film Review

Carlos is a fascinating exploration of one man’s continued revolutionary efforts in freeing Palestine. Both arresting and absorbing, Olivier Assayas’s film spans decades, countless countries and utilises a heady mix of languages.

Available in an array of formats (having been made into a trilogy of films that equate a five and a half hour run time as well as being a slightly more manageable and cinema-friendly two hour and forty minute film), Carlos tells the story of one man’s struggle against the bourgeois and what they stand for, documenting his ongoing attempts to bring revolution to the fore of seventies and eighties politics.

In commenting on the troubles that plagued the middle east in the later decades of the twentieth century, Carlos is a film that is extremely poignant in modern-day cinema. With characters whispering that Carlos’s work won him the admiration of Saddam Hussein, the film is subtly aware of the age in which it has been produced – a balance few films can fully achieve. The fine line between revolution and terrorism is tackled with major characters suffering emotional battles, having to draw a line between what is right and what is wrong; an important line to draw when lives are at stake, it is fascinating watching the conflict argued. Inevitably Carlos’s fellow revolutionaries begin to doubt their course, with some embracing increasing militancy, but his ideals stand true. With the film’s characters voicing lines such as ‘war cant be won by picketing’ and ‘words get us nowhere. It’s time for action’ the film’s poignancy is underlined. The mixing of conscience and arrogance strengthens the portrayal of Carlos and plays out on the backdrop of assassinations, bombs and hostage-takings.

Carlos is both slick and well-produced. The contrast between light and dark shots reinforces the inner-turmoil faced by many of the film’s key players whilst the news footage that intersperses the more fictional scenes adds a docu-feel to the film. Used to particularly good effect when Carlos and his group take hostages at an important international conference they remind viewers that what they are watching is in fact based on true events. Itself perhaps the crux of both the film and Carlos’s career, the hostage-taking allows there to be a role-call of key players in the dispute over Palestine, cluing viewers in and sharpening their awareness of the struggles experienced at the time. Bringing the blurred division between right and wrong to the fore, the hostage-taking itself splits opinion amongst the Armed Wing of the Arab Revolution and Carlos finds himself ostracised for opting for brains rather than brutality (or money over honour as some of his more scorned fellows believe). The passage of time presented in the film is not only believable, but is also integral to the story. The only drawback the film suffers from in terms of production (apart from its unattractive length) is purely to do with aesthetics – some of the fonts used through the film are hard to distinguish and some are not on-screen long enough.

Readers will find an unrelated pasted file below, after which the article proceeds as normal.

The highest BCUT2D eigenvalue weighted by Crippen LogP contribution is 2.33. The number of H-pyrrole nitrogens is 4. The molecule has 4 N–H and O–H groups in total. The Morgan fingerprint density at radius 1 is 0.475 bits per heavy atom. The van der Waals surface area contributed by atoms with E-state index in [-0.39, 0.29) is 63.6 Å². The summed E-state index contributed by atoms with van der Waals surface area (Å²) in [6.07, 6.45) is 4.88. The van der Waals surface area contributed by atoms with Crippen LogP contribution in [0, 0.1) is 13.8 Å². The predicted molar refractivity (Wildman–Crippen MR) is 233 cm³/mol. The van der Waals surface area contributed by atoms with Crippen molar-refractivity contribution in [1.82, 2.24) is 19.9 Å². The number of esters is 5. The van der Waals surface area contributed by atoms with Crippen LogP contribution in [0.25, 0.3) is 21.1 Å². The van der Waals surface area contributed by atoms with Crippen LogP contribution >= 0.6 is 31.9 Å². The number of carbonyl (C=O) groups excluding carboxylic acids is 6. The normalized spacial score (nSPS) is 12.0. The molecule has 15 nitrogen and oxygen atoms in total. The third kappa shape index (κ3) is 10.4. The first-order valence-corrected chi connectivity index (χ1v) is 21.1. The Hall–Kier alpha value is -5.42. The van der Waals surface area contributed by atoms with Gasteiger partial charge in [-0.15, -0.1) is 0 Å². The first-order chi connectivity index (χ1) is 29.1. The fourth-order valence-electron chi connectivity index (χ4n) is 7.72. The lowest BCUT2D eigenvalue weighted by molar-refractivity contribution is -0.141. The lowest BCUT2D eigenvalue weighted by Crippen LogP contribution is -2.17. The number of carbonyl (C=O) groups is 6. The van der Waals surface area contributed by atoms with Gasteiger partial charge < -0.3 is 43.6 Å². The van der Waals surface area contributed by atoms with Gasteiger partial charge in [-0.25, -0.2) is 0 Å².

The nudity present in the film serves two main purposes; for one it allows the passing of time and the men’s mental states to be assessed – when Carlos is almost exiled he puts on weight and almost abandons his soldier physique. Secondly it reminds audiences that Carlos is, despite what anyone thinks of him or his actions, still a man and suffers human frailties. His nonchalance about weaponry, using a grenade in an almost sex-toy fashion at one point, and proclamations that weapons are merely extensions of his body either show how at ease he is with the idea of brutality or are intricate screens for him to hide his true beliefs behind.

Enthralling and hugely captivating, Carlos will, despite its run-time, have you engrossed. Having said this however, although the film provides top quality acting as well as an intricate and well-paced storyline, a word of warning must be given before anyone flippantly tunes in; despite having immersed yourself in Carlos’s world for hours, the man remains an ambiguity. Édgar Ramírez excels in pouring an endless amount of humanity into the part but also, rather amazingly, succeeds in providing a character who the audience still know nothing about. With fellow characters referring to him as an ‘historical curiosity’ and a ‘phantom’ (a has-been and a no-longer-is), the years of research undertaken into Carlos’s life before filming began did not produce a polished biographical piece which makes for a more fascinating piece. Instead of being given a film that professes to provide all the answers, audiences are presented with a film that does the exact opposite. Warning audiences of the inclusion of fictional elements in the film, Carlos is many things; highly educational, a political statement of our times and an exploration into the ambiguous and fascinating life of a man who went by the name of Carlos Martinez.

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